America is struggling to win its battle against drug addiction. The good weather doesn’t help.
Teenagers are more likely to experiment with recreational drugs for the first time during the summer months in part due to the amount of free time on their hands after school finishes in June and activities like music festivals, according to research published Tuesday by the NYU School of Medicine. More than one-third (34%) of teens tried LSD for the first time in the summer, followed by marijuana (30%), ecstasy (also known as MDMA or Molly; 30%) and cocaine (28%).
“First-time users may be unfamiliar with the effects of various drugs, so it is important to first understand when people are most likely to start these behaviors,” said Joseph Palamar, an associate professor in the Department of Population Health at NYU School of Medicine and the study’s senior investigator. In 2017, more than 3 million people in the U.S. tried LSD, marijuana, cocaine, or ecstasy for the first time, according to federal figures.
The study was published online in the peer-reviewed Journal of General Internal Medicine, and gleaned data collected from the Department of Health and Human Services’ National Survey on Drug Use and Health between 2011 and 2017 involving about 394,415 people ages 12 and older. Participants were surveyed about their use of various drugs through a computer-assisted interview. New users were asked to recall the month and year when they initiated use.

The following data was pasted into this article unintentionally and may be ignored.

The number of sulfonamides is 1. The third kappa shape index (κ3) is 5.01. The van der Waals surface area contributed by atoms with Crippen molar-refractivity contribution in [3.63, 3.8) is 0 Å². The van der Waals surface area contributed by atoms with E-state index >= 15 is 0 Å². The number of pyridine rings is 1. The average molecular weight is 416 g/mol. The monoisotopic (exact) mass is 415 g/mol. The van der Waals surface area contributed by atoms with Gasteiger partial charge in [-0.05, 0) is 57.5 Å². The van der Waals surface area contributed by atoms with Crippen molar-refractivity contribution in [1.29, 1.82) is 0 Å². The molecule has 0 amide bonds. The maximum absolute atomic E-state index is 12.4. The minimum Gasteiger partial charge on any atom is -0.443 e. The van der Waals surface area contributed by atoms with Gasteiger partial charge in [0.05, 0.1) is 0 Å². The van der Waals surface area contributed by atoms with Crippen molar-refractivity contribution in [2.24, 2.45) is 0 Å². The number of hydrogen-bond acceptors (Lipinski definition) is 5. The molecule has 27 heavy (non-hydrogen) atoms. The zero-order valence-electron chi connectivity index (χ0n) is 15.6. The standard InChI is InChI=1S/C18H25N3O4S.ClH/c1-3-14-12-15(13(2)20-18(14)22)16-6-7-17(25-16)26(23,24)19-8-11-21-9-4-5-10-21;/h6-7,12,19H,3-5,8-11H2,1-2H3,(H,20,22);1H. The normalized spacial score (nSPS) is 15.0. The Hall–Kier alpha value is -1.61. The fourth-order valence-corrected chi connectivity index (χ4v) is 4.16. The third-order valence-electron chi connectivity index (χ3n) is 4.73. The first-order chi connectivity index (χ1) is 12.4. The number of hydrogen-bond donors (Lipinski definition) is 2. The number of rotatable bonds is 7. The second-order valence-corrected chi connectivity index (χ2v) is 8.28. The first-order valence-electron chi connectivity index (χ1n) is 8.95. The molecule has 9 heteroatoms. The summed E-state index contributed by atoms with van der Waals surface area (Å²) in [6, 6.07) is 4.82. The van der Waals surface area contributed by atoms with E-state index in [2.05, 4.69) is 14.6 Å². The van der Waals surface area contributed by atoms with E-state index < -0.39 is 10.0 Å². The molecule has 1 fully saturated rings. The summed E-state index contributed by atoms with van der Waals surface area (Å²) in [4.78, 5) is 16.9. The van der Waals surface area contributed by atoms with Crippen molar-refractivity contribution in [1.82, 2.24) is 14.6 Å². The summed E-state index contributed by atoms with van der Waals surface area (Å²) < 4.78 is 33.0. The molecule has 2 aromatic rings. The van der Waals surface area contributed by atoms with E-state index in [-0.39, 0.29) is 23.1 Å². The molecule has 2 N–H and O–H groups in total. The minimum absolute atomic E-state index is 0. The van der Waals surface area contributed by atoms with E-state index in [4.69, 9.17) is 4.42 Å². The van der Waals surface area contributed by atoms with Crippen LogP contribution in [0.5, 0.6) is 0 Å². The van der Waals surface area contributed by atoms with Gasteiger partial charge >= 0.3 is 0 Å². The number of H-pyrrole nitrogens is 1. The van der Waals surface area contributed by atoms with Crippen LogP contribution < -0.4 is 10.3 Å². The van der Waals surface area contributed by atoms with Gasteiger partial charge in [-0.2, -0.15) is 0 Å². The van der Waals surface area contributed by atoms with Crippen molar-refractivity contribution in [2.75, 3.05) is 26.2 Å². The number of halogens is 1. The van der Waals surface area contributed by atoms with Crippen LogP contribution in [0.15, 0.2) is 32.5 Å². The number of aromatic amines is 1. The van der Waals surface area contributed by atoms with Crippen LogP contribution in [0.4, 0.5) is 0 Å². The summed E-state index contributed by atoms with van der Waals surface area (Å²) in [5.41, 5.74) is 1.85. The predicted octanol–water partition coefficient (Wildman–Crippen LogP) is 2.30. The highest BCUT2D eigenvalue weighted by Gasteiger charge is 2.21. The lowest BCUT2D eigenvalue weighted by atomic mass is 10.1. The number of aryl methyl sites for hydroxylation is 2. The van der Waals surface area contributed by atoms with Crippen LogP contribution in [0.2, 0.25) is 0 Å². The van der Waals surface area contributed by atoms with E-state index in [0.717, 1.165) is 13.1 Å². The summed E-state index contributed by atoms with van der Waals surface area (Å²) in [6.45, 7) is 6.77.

“Parents and educators who are concerned about their kids need to educate them year-round about potential risks associated with drug use,” said Palamar, who is also a researcher in the Center for Drug Use and HIV/HCV Research at NYU College of Global Public Health. “Just say no,” however, is not enough. He said parents should educate and warn their kids about using recreational drugs, their risks and side effects. Heat stroke and dehydration, for example, are two high risks with the dance drug ecstasy.
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Teens have other problems to deal with, too. Teenagers smoking e-cigarettes has also been described as an epidemic that now affects approximately 3.6 million underage users of Juul and other e-cigarettes, the Associated Press reported. Federal law prohibits the sale of these vaping products to minors (those under the age of 18). However, 1 in 5 five high-school students said they had vaped at least once in the previous month, according to 2018 federal survey figures.
Opioids also remain a persistent threat. People addicted to drugs are buying them on the street, as drugs like heroin are now often cheaper than prescription opioids. People sometimes develop an addiction to pain medication after being prescribed opioids for an injury or ailment, experts say.